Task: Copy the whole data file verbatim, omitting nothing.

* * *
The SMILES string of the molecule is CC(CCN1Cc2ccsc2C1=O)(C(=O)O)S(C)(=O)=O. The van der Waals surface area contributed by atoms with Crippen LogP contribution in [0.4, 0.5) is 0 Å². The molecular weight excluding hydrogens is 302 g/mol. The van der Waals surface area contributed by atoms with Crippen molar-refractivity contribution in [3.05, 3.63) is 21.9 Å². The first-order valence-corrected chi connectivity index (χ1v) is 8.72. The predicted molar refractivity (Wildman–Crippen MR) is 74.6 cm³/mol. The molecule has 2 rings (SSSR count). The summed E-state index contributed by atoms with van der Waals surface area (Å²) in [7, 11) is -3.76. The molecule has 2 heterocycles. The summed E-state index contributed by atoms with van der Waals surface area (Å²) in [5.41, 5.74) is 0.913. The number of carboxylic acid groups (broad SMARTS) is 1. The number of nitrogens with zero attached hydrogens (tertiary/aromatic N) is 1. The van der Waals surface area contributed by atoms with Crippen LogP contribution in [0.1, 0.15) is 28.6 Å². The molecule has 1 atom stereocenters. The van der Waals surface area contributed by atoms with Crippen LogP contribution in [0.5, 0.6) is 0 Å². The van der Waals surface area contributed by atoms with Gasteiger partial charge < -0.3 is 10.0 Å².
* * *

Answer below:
The SMILES string of the molecule is CC(CCN1Cc2ccsc2C1=O)(C(=O)O)S(C)(=O)=O. The van der Waals surface area contributed by atoms with Crippen LogP contribution in [0.4, 0.5) is 0 Å². The molecular weight excluding hydrogens is 302 g/mol. The van der Waals surface area contributed by atoms with Crippen molar-refractivity contribution in [3.05, 3.63) is 21.9 Å². The first-order valence-corrected chi connectivity index (χ1v) is 8.72. The predicted molar refractivity (Wildman–Crippen MR) is 74.6 cm³/mol. The molecule has 2 rings (SSSR count). The summed E-state index contributed by atoms with van der Waals surface area (Å²) in [7, 11) is -3.76. The molecule has 2 heterocycles. The summed E-state index contributed by atoms with van der Waals surface area (Å²) in [5.41, 5.74) is 0.913. The number of carboxylic acid groups (broad SMARTS) is 1. The number of nitrogens with zero attached hydrogens (tertiary/aromatic N) is 1. The van der Waals surface area contributed by atoms with Crippen LogP contribution in [0.1, 0.15) is 28.6 Å². The molecule has 1 atom stereocenters. The van der Waals surface area contributed by atoms with Crippen LogP contribution in [0.5, 0.6) is 0 Å². The van der Waals surface area contributed by atoms with Gasteiger partial charge < -0.3 is 10.0 Å².